Each year, half a million people are injured in ladder-related accidents, according to the American Academy of Orthopedic Surgeons, with an average of 300 of those incidents being fatal.
What’s frustrating is that an incredible number of these accidents and deaths could be prevented.
So, why do so many of these accidents occur?
Typically it’s the combination of:
- Workers doing tasks they’d normally not do (for example, hang lighting, test smoke alarms, etc.)
- A careless approach to ladder safety
Fortunately, there are ways to minimize your risk of injury when handling a ladder. Here X tips for ladder safety:
- Inspect your ladder for defects. Look for cracks, corrosion or insecure bolts and rivets. Tag unsafe ladders and remove them from service.
- Inspect the feet of your ladder. Ensure it has slip-resistant pads.
- If you are working with electricity, use a fiberglass ladder.
- When setting your ladder, look for a location with level footing and rigid support for the top of the ladder.
- Always use three points of contact when climbing a ladder – one hand and both feet (or both hands and one foot) in contact with the ladder at all times.
- Never carry loads that may cause you to lose balance.
- Do not stand on top of the ladder.
- Don’t make sudden moves when on a ladder.
- Avoid setting the ladder near exit doors or in the path of pedestrian or vehicular traffic.
Do you really need a ladder for that project?
There is no question that ladders are a staple item of most homes and businesses. Ladders can be used for a wide variety of tasks and projects.
However, because ladder safety has long been an issue, many new tools and equipment have been invented that minimize your need to use a ladder.
Take, for example, the TESS® Tool. TESS (Testing Emergency Safety Systems) is designed to allow you to test or reset hard-to-reach safety systems like alarms, detectors, gauges, and controllers.
With the ability to extend to 50 feet, TESS all but eliminates the need to climb ladders to perform routine checks around your office. See it in action now:
When ladder-related injuries don’t involve climbing a ladder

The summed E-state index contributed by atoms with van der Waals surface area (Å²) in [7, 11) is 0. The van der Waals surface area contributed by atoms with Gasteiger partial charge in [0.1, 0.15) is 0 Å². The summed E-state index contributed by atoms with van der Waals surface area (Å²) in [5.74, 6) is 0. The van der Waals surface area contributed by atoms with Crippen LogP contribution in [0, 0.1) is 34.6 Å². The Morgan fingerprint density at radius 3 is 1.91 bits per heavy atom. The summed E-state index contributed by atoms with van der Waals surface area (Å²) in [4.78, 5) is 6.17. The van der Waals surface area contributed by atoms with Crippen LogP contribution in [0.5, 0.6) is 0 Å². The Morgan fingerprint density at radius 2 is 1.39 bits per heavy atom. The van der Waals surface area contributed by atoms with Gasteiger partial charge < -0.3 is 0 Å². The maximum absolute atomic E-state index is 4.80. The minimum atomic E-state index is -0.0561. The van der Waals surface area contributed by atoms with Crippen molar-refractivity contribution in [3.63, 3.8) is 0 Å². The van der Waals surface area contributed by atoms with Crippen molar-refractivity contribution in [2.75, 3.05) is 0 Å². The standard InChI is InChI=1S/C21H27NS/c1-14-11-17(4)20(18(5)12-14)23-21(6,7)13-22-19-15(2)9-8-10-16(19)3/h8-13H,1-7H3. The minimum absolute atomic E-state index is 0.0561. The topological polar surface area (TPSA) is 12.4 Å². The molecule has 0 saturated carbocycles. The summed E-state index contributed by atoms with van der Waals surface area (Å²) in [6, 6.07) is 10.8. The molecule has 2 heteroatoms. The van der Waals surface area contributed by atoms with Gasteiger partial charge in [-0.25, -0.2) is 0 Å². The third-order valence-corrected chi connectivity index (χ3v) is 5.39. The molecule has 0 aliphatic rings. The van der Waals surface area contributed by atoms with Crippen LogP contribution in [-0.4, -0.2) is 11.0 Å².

When you think of ladder-related injuries, it’s almost certain you think of someone falling off. But that’s not the only type of injury sustained when a ladder is in use.
Each year, countless people suffer sprains and strains due to lifting and transporting ladders. In fact, it’s more common than you think for an injury to occur when someone is accidentally struck by a ladder while in transport.
Whenever possible, you should aim to minimize how much you have to lift and maneuver your ladder. A tool like the Ladder Safety Station can greatly reduce your risk of injuries while also saving space in your storage area.
The importance of training people in ladder safety
The ladder is one of the most basic tools you can use – even more straightforward than a drill! But its simplicity is very likely why so many people get injured each year – they take for granted how dangerous a tool it can be.
Before anyone in your workplace uses a ladder, make sure they are properly trained on what to do (and avoid) during operation. OSHA has created a handy PDF to help you. We also recommend displaying safety awareness posters in your workplace, which are proven to reduce injuries and promote safety training.
You can call attention to your safety posters by mounting them in a display board such as this one.
If you or one of your employees needs to use a ladder, make sure the proper steps are in place. Yes, it’s true, ladders can be easy to operate.
But they can also be fatal.